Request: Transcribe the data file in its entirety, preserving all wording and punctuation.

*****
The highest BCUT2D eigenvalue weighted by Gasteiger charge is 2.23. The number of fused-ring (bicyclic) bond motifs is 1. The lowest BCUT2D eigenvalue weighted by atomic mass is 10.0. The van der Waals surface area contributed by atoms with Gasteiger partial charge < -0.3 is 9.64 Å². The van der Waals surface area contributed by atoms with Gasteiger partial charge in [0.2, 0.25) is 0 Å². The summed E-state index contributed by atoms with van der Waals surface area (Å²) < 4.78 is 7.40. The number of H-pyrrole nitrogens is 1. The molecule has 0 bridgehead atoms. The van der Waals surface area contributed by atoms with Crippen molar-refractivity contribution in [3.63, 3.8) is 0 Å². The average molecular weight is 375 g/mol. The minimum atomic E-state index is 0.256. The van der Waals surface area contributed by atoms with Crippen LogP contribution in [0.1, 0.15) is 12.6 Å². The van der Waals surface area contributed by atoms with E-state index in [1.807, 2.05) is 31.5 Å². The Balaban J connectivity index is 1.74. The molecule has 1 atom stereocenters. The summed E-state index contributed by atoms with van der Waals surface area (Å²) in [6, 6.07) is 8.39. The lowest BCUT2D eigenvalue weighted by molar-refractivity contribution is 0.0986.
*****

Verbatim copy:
The highest BCUT2D eigenvalue weighted by Gasteiger charge is 2.23. The number of fused-ring (bicyclic) bond motifs is 1. The lowest BCUT2D eigenvalue weighted by atomic mass is 10.0. The van der Waals surface area contributed by atoms with Gasteiger partial charge < -0.3 is 9.64 Å². The van der Waals surface area contributed by atoms with Gasteiger partial charge in [0.2, 0.25) is 0 Å². The summed E-state index contributed by atoms with van der Waals surface area (Å²) < 4.78 is 7.40. The number of H-pyrrole nitrogens is 1. The molecule has 0 bridgehead atoms. The van der Waals surface area contributed by atoms with Crippen molar-refractivity contribution in [3.63, 3.8) is 0 Å². The average molecular weight is 375 g/mol. The minimum atomic E-state index is 0.256. The van der Waals surface area contributed by atoms with Crippen LogP contribution in [0.1, 0.15) is 12.6 Å². The van der Waals surface area contributed by atoms with E-state index in [1.807, 2.05) is 31.5 Å². The Balaban J connectivity index is 1.74. The molecule has 1 atom stereocenters. The summed E-state index contributed by atoms with van der Waals surface area (Å²) in [6, 6.07) is 8.39. The lowest BCUT2D eigenvalue weighted by molar-refractivity contribution is 0.0986.